The Catalans were punished on Wednesday for breaching rules regarding the signing and registering of players under-18.
Barca have since confirmed they will appeal the decision that has led to a ban on signing players in the next two transfer windows.
It has been suggested by some at Barca that Madrid have manoeuvred to have the club sanctioned, with suggestions from president Josep Maria Bartomeu of an "anti-Barca agenda" and vice-president Javier Faus claiming Barca are the victims of a conspiracy.
But Pedro Lopez Jimenez, Madrid’s third vice-president according to the club’s official website, and a member of the FIFA player status committee, has told AS that such accusations are wide of the mark.
“Neither Real Madrid nor myself as a member of FIFA have anything to do with the punishment given to Barcelona,” AS reports Lopez as saying.
“My membership of the player status committee has nothing to do with Madrid or Florentino Perez.
“I have it under the proposal of the European Club Association, to which Madrid also belongs.”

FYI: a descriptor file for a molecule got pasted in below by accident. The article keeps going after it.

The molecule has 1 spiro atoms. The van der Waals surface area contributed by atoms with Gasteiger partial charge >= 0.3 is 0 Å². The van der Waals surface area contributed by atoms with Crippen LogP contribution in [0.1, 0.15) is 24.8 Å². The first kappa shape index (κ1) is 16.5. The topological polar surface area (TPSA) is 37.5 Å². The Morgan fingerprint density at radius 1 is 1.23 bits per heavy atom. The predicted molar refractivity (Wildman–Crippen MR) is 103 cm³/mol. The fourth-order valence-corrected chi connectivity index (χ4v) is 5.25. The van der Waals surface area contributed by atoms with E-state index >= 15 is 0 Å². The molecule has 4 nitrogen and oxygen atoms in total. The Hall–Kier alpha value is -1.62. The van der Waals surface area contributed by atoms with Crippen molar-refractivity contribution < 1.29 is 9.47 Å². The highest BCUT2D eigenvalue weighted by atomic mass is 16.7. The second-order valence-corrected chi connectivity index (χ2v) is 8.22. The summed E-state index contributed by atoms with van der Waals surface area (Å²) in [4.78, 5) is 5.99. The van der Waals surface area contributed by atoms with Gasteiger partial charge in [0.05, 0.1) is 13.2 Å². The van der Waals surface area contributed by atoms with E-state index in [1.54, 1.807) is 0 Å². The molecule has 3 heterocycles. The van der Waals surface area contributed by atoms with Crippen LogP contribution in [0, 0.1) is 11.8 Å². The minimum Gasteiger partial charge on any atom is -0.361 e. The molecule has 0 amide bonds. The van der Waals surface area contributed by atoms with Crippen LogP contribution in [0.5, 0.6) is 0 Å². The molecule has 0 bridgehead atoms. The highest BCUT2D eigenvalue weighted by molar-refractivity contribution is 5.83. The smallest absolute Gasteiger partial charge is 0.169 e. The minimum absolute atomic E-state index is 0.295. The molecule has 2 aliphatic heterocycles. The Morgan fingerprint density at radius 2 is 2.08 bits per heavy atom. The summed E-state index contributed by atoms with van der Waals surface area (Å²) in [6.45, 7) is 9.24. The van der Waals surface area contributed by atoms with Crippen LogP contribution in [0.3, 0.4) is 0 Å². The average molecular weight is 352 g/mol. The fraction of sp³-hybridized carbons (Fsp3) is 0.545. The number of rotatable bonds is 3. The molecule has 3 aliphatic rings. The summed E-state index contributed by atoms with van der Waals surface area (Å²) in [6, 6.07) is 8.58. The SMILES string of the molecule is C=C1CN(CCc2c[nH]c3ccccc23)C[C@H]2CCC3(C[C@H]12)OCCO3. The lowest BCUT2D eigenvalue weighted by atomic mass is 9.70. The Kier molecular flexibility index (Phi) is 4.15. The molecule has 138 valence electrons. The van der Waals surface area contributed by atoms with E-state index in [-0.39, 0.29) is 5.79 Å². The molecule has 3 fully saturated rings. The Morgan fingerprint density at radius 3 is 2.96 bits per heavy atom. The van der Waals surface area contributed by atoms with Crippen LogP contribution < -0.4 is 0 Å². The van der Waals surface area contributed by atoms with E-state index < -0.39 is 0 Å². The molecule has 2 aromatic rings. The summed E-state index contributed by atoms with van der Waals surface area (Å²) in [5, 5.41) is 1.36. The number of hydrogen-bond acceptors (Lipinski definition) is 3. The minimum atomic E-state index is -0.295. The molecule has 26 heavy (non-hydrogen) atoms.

FIFA’s website describes the operations of the player status committee as intended to “monitor compliance with the regulations on the status and transfer of players and determine the status of players for various FIFA competitions.”
Lopez revealed the extent of the discussions involving Barca at a committee meeting to which he was privy since joining the body in November.
“Neither of the two meetings I have attended have discussed a possible penalty for Barca,” he continued.
“What was discussed was Barca’s request to award a badge of excellence to its sporting academies, including La Masia, which the record will show I voted for.
“I wish to make it clear that the committee to which I belong has no sanctioning power.
“We study the files we receive but the sanction to Barca is the responsibility of the disciplinary committee of FIFA which, fortunately for what has happened, I have nothing to do with. Neither I nor Madrid, of course.”
Lopez also discussed the issue of the transfer of children, confirming it is an issue FIFA takes very seriously.
“The big clubs are the first to collaborate with child protection, but unfortunately it is true that there has been marketing of minors and FIFA is worried about it,” he said.
“I don’t think that is the case at any of the big clubs. But you have to analyse and reflect on the rules to help us differentiate between cases.”
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